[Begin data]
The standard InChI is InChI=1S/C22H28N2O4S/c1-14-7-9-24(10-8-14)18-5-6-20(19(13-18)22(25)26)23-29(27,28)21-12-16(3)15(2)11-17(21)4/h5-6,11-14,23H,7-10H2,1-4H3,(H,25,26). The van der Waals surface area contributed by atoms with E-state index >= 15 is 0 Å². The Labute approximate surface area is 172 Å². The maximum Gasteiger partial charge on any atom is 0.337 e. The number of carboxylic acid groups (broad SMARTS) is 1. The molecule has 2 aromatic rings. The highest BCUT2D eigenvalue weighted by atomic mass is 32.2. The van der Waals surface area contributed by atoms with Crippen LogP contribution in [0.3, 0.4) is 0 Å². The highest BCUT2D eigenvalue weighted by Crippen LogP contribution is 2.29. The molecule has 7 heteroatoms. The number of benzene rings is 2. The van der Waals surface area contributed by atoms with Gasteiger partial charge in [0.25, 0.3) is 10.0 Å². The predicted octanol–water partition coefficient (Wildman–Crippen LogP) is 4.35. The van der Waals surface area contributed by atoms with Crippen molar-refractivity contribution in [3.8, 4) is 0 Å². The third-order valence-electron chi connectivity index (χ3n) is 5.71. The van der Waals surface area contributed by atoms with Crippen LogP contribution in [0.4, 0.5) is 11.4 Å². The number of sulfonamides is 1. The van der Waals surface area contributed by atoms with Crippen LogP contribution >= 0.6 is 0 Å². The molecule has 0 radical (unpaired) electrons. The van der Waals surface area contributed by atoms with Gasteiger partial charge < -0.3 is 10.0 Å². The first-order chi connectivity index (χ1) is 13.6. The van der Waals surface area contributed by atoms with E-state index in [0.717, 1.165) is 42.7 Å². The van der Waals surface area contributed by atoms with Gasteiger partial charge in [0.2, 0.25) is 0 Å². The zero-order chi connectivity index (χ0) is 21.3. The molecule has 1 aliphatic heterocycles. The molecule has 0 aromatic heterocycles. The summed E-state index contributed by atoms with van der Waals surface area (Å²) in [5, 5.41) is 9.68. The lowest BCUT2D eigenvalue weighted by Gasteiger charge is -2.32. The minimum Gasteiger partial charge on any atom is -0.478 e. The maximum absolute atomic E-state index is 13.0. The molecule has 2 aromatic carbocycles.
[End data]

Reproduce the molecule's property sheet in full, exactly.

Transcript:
The standard InChI is InChI=1S/C22H28N2O4S/c1-14-7-9-24(10-8-14)18-5-6-20(19(13-18)22(25)26)23-29(27,28)21-12-16(3)15(2)11-17(21)4/h5-6,11-14,23H,7-10H2,1-4H3,(H,25,26). The van der Waals surface area contributed by atoms with E-state index >= 15 is 0 Å². The Labute approximate surface area is 172 Å². The maximum Gasteiger partial charge on any atom is 0.337 e. The number of carboxylic acid groups (broad SMARTS) is 1. The molecule has 2 aromatic rings. The highest BCUT2D eigenvalue weighted by atomic mass is 32.2. The van der Waals surface area contributed by atoms with Crippen LogP contribution in [0.3, 0.4) is 0 Å². The highest BCUT2D eigenvalue weighted by Crippen LogP contribution is 2.29. The molecule has 7 heteroatoms. The number of benzene rings is 2. The van der Waals surface area contributed by atoms with Gasteiger partial charge in [0.25, 0.3) is 10.0 Å². The predicted octanol–water partition coefficient (Wildman–Crippen LogP) is 4.35. The van der Waals surface area contributed by atoms with Crippen molar-refractivity contribution in [3.8, 4) is 0 Å². The third-order valence-electron chi connectivity index (χ3n) is 5.71. The van der Waals surface area contributed by atoms with Crippen LogP contribution in [0.4, 0.5) is 11.4 Å². The number of sulfonamides is 1. The van der Waals surface area contributed by atoms with Crippen LogP contribution >= 0.6 is 0 Å². The molecule has 0 radical (unpaired) electrons. The van der Waals surface area contributed by atoms with Gasteiger partial charge < -0.3 is 10.0 Å². The first-order chi connectivity index (χ1) is 13.6. The van der Waals surface area contributed by atoms with E-state index in [0.717, 1.165) is 42.7 Å². The van der Waals surface area contributed by atoms with Gasteiger partial charge in [0.2, 0.25) is 0 Å². The zero-order chi connectivity index (χ0) is 21.3. The molecule has 1 aliphatic heterocycles. The molecule has 0 aromatic heterocycles. The summed E-state index contributed by atoms with van der Waals surface area (Å²) in [5, 5.41) is 9.68. The lowest BCUT2D eigenvalue weighted by Gasteiger charge is -2.32. The minimum Gasteiger partial charge on any atom is -0.478 e. The maximum absolute atomic E-state index is 13.0. The molecule has 2 aromatic carbocycles.